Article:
Herroton Colony Landing Ground.
29th November, 2151.
The environmental conditions on Herroton were a known quantity, certified safe for humans. As such there was no need for atmospheric tests. The moment the pilot gave the all clear, Captain Archer stood and made his way to the aft of the Beowulf class landing craft, thumbing the button to swing open the wide double doors and lower the boarding ramp. Captain's privilege allowed him the honour of being first onto the surface of a new planet, if he so chose---and regulations allow
, he thought wryly, glancing at one of the Marines, Corporal James, in passing---but on this occasion it was Porthos, straining on his leash, that made that one small step.
It was warm, the air still and heavy. There was a curiously salty aroma, rather like being at the beach, despite the colony's location far from the sea. There was also a distinct burnt smell, though that was most likely due to the Beowulf's landing thrusters catching the ground. A small, new colony like Herroton had only the most basic of landing facilities. There was a concrete runway for those vehicles that needed it, but VTOL craft like the Beowulf made do with patches of hard ground, reinforced with metal mesh, surrounded by blinking landing lights. A couple of hangers stood nearby, along with a control tower. A pair of emergency vehicles stood ready, along with a long bulky transport on large balloon tires. As he watched, the latter began to rumble in their direction.
Looking round, the landing port was located fairly near the middle of an open plain, some two dozen or so kilometres across. After so long in the cramped confines of Enterprise, he felt a slight disquiet at the wide openness surrounding him. It soon passed. A large collection of buildings, low and squat, made up the colony in the distance. At about half the distance, in roughly a straight line, a small cluster of structures marked the archaeological site. Above him the sky was blue, with a very slight hint of green. A few clouds scuttled slowly across. All in all, a pleasant day.
The transport halted nearby, before tuning on the spot, all four wheels moving independently. With a hiss, the vehicle lowered. A set of steps unfurled at the back, leading up to a hatch, which opened.
"Good morning Captain!" Commissioner Tovan said, descending. "Welcome to Herroton. Governor Trex sends his apologies, he's a bit caught up at the moment. Council business, you know how it is."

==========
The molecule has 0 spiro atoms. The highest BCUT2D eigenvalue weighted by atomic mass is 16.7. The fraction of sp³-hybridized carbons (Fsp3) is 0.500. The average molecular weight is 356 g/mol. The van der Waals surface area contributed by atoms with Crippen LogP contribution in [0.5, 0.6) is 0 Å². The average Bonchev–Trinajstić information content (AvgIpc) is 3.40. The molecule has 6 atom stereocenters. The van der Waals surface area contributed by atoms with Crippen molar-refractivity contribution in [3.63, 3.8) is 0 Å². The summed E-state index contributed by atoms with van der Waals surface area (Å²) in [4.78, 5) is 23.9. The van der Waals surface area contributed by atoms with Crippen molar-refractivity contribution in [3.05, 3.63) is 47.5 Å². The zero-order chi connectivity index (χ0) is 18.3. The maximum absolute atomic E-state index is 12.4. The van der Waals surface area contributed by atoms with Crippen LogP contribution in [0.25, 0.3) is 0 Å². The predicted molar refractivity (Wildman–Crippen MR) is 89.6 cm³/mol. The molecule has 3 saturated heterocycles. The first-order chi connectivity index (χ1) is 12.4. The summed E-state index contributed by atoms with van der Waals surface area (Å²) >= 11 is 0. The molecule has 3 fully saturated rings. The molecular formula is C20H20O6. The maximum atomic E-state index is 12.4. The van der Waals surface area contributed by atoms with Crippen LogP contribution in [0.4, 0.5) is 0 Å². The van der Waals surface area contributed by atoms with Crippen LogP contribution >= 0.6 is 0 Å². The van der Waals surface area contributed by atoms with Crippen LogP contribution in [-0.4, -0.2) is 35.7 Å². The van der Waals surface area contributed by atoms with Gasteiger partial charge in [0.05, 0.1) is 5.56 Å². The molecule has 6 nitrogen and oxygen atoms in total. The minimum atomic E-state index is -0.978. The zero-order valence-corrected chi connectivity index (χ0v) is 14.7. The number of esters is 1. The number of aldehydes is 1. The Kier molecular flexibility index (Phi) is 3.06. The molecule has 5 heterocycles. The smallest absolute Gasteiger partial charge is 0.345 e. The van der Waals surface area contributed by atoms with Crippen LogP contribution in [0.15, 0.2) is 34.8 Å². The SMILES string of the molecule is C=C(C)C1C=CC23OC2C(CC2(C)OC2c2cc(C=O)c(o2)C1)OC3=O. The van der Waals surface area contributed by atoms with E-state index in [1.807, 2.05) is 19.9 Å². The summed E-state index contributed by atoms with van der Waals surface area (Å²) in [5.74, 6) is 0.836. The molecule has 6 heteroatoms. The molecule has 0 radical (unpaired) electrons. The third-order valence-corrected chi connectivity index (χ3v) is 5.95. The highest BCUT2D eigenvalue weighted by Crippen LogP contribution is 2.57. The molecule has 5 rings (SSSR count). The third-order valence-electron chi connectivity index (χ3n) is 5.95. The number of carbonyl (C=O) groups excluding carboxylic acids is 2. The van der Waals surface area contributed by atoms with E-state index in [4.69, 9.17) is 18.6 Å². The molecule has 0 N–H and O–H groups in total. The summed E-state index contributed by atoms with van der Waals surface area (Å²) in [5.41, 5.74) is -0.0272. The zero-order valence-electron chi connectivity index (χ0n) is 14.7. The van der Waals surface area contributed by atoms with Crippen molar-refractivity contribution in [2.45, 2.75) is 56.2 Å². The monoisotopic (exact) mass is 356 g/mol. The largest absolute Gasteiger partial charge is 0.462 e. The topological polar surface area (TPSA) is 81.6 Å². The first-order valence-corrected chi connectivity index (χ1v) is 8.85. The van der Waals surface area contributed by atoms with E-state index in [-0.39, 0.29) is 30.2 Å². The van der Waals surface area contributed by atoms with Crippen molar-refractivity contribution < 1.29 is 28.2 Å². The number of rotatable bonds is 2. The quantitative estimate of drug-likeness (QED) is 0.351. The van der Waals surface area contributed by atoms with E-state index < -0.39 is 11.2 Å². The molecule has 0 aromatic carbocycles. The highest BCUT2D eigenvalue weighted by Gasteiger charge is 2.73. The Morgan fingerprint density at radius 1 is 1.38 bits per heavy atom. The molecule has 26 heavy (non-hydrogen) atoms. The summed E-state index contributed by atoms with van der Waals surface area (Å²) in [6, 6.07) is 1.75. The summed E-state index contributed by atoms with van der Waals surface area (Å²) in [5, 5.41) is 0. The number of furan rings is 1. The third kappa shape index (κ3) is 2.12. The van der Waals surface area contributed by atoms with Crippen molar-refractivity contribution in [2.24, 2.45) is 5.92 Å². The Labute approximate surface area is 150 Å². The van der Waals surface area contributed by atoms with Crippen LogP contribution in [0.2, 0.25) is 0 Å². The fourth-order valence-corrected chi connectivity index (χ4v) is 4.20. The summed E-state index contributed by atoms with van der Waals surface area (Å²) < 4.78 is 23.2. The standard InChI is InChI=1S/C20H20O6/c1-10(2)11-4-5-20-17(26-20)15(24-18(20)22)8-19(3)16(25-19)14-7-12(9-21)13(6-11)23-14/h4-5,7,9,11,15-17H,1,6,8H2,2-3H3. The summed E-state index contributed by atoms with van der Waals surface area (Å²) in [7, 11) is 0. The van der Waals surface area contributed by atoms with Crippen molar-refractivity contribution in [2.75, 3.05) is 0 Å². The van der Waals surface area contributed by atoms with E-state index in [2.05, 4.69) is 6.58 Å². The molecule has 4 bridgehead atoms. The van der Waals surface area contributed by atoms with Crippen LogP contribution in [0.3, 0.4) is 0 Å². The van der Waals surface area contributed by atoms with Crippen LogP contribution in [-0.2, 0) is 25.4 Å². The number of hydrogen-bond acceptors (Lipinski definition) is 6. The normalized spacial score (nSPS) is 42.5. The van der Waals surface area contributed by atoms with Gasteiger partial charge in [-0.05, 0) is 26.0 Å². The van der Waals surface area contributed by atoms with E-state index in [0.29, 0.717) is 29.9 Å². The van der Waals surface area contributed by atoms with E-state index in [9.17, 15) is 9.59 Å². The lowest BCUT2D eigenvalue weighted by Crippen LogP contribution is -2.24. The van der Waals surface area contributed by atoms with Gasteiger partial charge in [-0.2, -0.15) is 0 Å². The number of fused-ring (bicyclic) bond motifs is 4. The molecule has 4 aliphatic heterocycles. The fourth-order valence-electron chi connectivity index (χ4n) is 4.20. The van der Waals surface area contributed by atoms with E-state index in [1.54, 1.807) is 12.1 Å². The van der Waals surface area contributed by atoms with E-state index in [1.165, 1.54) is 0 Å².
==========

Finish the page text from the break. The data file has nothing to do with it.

"Good morning Commissioner. Yes, I quite understand. The Governor must be very busy. Now, you remember my officers, I'm sure. Commander Tucker, Major Reed, and Lieutenant Sato."
Tovan greeted them in turn. "And I see you've brought a few of your crew with you."
Archer nodded. "Representatives of the engineering staff, to help with the power distribution problems. And Mr. Reed's Marines, to carry out the search for the missing personnel."
Craning his head to peer into the interior, Tovan asked "Anyone else? Your first officer....? Or perhaps...perhaps the charming Professor?" he added, trying not to sound too eager.
"No." Archer said simply, watching disappointment spread across Tovan's face."As we've not yet been given permission to bring down landing parties for purposes of shore leave, it would be inappropriate for any member of my crew to set foot on this world, apart from those involved in either the engineering team or the search team. Apart from myself and Hoshi, that is. We're here for diplomatic purposes. But apart from us, no one." And that, if Archer was any judge of personality, would guarantee Tovan would add his voice to those willing to allow shore leave.
There was another reason for Partridge's absence. Despite her comments at dinner the other evening, the planetological survey was taking longer than expected, a lot longer. She had no intention of visiting until she had some worthwhile results, certainly not if there was any chance of that Councillor Vrok finding out.
"Hmm. Very well. If you'd care to come with me, Captain." Trex said, climbing the steps.
Hoisting Porthos under one arm, his luggage under the other, Archer followed. The interior of the vehicle was reminiscent of the bus on which he'd gone to school as a child, rows of seats and wide windows. He went with Tovan to the front, sitting directly behind the driver. Once his crew were all onboard the hatch closed, the vehicle raised slightly, and they sped off in the direction of the city. The only sound was the faint hum of electric motors and the occasional rattle as the big wheels kicked pebbles and gravel up against the underside.
"I hope you don't mind the use of this transport." Trex said. "We do have a few flyers, but given the current problems the governor has put them all on emergency standby. In case someone gets hurt, needs rushing to hospital. That sort of thing."
"No problem. It's a very comfortable ride, and it gives us a chance to see the scenery. Being on a new planet is always an exciting experience."
Tovan half turned in his seat. "Major Reed. I've set up accommodation for you and your people at the dig. It's a bit basic, so if you'd prefer something better in town itself, just let me know and I'll see what I can arrange."
"Thank you Commissioner. I'm sure it will be suitable."
There was a mutter from one of the Marines. "Don't say that till we've seen the place, boss. It might be a dump."
"Then I'm sure it'd suit you down to the ground, Tipping."
Presently they arrived at the site. Several single story buildings with the look of offices and accommodation to them, and a larger storage facility. A bulky excavator vehicle was parked next to it. As they approached a feature of the landscape, previously obscured from view by the lay of the land, became visible. A huge, wide pit, deep into the ground. And as the transport skirted the rim...
"Good God." Archer breathed. From his vantage point he could see the pit's contents. A vast ziggurat, a stepped pyramid, filled the excavation. It was, as far as he could estimate, at least a hundred metres in height, constructed of blocks of some smooth, slightly purple stone. Floodlights on tall stands pointed into an oval shaped opening at the base. Despite the bright illumination they provided, the interior remained defiantly dark. A spiralling ramp had been carved into the edges of the pit, allowing access to the entrance. Somehow, Archer could not explain why, this place felt old. Ancient, inconceivably so. And yet, there were no signs of erosion or age. It could have been built yesterday.
"Impressive, isn't it?" Tovan remarked. "Doctor Smith assures me that less than a third of it has been uncovered. The actual entrance is more than two hundred metres further down. No one is sure what that hole is, maybe ventilation or something, but it's a convenient access point."